Inter-Organizational Relationships of Health Partnerships: Characteristics of the Fulton County SPARC Program
Author: BRENDA A. SULLIVAN
Published in JHHSA, Vol. 35 No. 1
Local governments have long used partnerships and collaborations with the nonprofit and private sectors to improve services, support innovation, and save cost. Nowhere is this more evident than in the public health and human services sectors. This case study follows up on an earlier report on the attributes of a collaborative public/ private-nonprofit health partnership; Fulton County, Georgia’s Sickness Prevention Achieved Through Regional Collaboration program, (SPARC). Fulton County has been able to sustain its SPARC partnership despite the demise of similar efforts within the region. This study examines the characteristics of the Fulton County SPARC partnership that may have contributed to its endurance. A series of interviews and surveys were administered to Fulton County SPARC partners in 2009 and 2011 to capture operational characteristics of the partnership and the degree to which partners interacted among themselves. Results indicate that despite changes thought to strengthen the partnership, the developmental stages of partnerships and collaborations are shown to be non-linear; therefore, movement from one stage to the other is not guaranteed thus warranting leaders’ regular attention to both individual and organizational commitment to collaboration dynamics.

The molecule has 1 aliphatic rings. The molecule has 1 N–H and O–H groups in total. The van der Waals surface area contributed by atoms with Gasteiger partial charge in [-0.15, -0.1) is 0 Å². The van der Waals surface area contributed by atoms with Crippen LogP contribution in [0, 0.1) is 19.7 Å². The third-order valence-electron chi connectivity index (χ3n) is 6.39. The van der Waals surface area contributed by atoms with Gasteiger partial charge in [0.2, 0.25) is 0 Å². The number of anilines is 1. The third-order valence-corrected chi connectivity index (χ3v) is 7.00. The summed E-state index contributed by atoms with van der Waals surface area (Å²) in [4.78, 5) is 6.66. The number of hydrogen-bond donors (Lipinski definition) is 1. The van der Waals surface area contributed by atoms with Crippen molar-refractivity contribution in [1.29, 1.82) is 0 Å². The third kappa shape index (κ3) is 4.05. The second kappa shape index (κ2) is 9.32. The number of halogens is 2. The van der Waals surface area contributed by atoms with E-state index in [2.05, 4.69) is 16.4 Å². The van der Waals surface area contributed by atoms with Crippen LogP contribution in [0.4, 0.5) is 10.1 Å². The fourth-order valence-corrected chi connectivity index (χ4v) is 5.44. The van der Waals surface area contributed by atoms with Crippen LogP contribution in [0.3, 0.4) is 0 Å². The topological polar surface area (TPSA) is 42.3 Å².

Subscribers: Login to read this article
Guests: Subscribe to JHHSA, or purchase individual article access for $10.
The article is not available for automatic download. We will email the article to you as a PDF file upon receiving your payment, typically within 24 hours.